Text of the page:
Interview: Palindrome Productions, Watching Glory Die

“Our major and abiding goal is giving voice to the dispossessed – those written out of history. Live performance has the ability to wake the dead and let them speak,” explains Lesley Ferris, director and co-founder of British-American company Palindrome Productions. “It’s always a highlight for us to witness the astonishment of audience members at seeing a living history about which they knew little if anything: the history of the British actress and suffrage, for instance, or the British history behind Palestine. Both of these still impact us today.”

The company’s latest offering, Watching Glory Die by Judith Thompson, was inspired by the true story of 19-year-old Canadian inmate Ashley Smith, who choked herself to death while her prison guards, on suicide watch, stood by and did nothing. Opening at Cockpit Theatre on 19th July, the play sees three women – prison inmate Glory, her mother and her guard – portrayed by a single performer, Victoria Fox.

Photo credit: Palindrome Productions
Photo credit: Palindrome Productions

Both Lesley and dramaturg Penny Farfan – Professor of Drama at the University of Calgary and past editor of Theatre Journal – have long admired the work of Judith Thompson, a leading Canadian playwright, and seized the opportunity to work together on Watching Glory Die. “Thompson is a unique voice in Canadian theatre, renowned for her distinctive combination of poetic power and shocking brutality, as exemplified in Watching Glory Die,” says Penny. “She’s helped to shape modern Canadian theatre by staging aspects of society not typically seen on stage. In doing so, her work has found an international, as well as national, audience.

“Palindrome has a commitment to women playwrights, marginalized voices, and social justice. With its three female characters and its exploration of the tragic failure of the correctional system to serve the needs of one of its most vulnerable inmates, Thompson’s play is a perfect match for Palindrome. And the production offers a wonderful opportunity for London audiences to see a recent play by an important contemporary playwright.”

Palindrome’s co-founder Lesley Ferris has a long-standing passion for women’s writing: “Women have historically been marginalized and in some cases removed from history.  When I first began to study women playwrights, after I finished my degrees, I was horrified that no teacher or professor ever talked about or rarely included women’s work in their courses. Aphra Behn was a 17th century British playwright and the second most produced following the Restoration. She wrote amazing comedies that had feminist themes, and she was the first woman in Britain to write roles that women would actually perform. After her death her plays were still produced but by the time of the Victorian era she was quietly removed from sight – a woman who wrote comedies! Strong vibrant roles for women! Get rid of her!!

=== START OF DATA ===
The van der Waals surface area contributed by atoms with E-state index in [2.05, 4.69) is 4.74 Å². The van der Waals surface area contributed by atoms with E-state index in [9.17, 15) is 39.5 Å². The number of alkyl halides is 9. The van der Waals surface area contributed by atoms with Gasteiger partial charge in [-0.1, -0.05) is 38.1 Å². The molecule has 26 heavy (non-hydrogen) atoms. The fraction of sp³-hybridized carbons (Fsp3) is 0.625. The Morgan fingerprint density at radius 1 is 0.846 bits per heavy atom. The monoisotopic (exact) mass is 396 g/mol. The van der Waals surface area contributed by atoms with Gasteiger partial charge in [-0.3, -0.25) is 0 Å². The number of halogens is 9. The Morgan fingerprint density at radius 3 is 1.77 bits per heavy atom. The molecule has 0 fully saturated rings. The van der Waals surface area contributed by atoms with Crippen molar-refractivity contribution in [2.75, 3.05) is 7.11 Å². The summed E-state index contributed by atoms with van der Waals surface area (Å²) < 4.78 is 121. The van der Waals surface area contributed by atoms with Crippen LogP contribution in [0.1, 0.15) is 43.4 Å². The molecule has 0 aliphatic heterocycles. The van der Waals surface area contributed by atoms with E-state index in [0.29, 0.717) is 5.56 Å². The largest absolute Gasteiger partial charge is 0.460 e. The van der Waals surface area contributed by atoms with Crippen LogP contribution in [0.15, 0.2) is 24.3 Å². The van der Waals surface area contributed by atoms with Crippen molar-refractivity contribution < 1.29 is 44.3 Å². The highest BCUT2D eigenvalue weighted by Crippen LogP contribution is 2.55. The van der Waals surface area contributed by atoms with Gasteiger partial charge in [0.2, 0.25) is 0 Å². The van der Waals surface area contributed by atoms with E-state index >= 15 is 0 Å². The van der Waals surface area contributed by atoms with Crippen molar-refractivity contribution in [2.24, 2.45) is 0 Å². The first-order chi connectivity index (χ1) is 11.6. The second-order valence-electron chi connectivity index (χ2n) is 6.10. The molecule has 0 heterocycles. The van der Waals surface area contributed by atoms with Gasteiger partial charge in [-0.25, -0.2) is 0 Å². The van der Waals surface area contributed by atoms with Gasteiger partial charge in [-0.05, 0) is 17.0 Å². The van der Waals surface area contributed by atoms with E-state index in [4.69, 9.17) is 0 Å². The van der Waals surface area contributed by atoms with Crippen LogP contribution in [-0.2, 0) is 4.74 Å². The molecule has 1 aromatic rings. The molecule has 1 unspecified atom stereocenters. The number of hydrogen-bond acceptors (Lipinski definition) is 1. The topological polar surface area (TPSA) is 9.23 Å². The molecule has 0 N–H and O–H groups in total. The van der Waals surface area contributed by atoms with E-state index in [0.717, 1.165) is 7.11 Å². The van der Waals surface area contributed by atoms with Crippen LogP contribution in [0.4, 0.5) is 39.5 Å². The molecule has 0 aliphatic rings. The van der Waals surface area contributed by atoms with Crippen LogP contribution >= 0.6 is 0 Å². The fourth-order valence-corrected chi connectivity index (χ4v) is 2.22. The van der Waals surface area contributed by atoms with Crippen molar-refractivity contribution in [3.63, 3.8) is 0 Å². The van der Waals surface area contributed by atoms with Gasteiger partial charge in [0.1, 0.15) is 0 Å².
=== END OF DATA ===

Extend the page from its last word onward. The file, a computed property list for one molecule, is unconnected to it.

“History informs the present, so discovering Aphra made me think abut the present – and theatre is the art form of the present tense, so I’m committed to producing women writers and encouraging others to do so. In the USA a campaign for more women playwrights began a few years back: 50/50 in 2020 – 50% of plays produced by women by 2020, which is the centenary of the vote for women in the USA.  Scholars and theatre artists are tracking this, and there may be recently a bit of improvement but there’s still a long way to go.”


Why should audiences come and see Watching Glory Die? “Multiple reasons!” says Lesley. “The play addresses an aspect of our culture – incarceration of women – that has become more extreme and problematic in the 21st century. But it’s also an opportunity to see Judith Thompson’s work, and how she imagines a solo work that takes in three distinct roles. By making this a solo work instead of a three-hander, Thompson points out the links to be made between women.”

Penny adds one more reason: “Ashley Smith was Canadian, but the issues that Thompson’s play raises transcend national borders. As Thompson has said, ‘There are Ashleys all over the world.’”

Catch the UK premiere of Watching Glory Die from 19th-23rd July at Cockpit Theatre.

Theatre round-up: 26 July 2015

Not a lot to talk about this week, as I just had two theatre trips and one I’m not really allowed to talk about yet, as it was a preview – so I’ll include that in a future round-up. But one I can talk about is…

A Land Without People

A new play by Brian Rotman and staged by Palindrome Productions, A Land Without People charts events between 1939 and 1945 leading to the creation of the independent state of Israel. It doesn’t try to suggest any answers, instead focusing its attention on a factual retelling of history. The production, at the Courtyard Theatre, contains some truly haunting moments, and the closing scenes leave a lasting impression, reminding us that this conflict is far from over, nearly 70 years later.

The play’s cast of five take on a range of characters – almost all of them real people – to explain the origins of the conflict from a variety of perspectives. While 85 minutes is hardly long enough to make sense of something so complicated, Rotman’s script successfully pulls out both the main facts and the primary players to produce something that is at once moving, powerful and informative.

A Land Without People review for Carn’s Theatre Passion

A Land Without People (Palindrome Productions)


Impossible, Noel Coward Theatre

American Idiot the Musical, The Arts Theatre

A Fine Line, New Diorama Theatre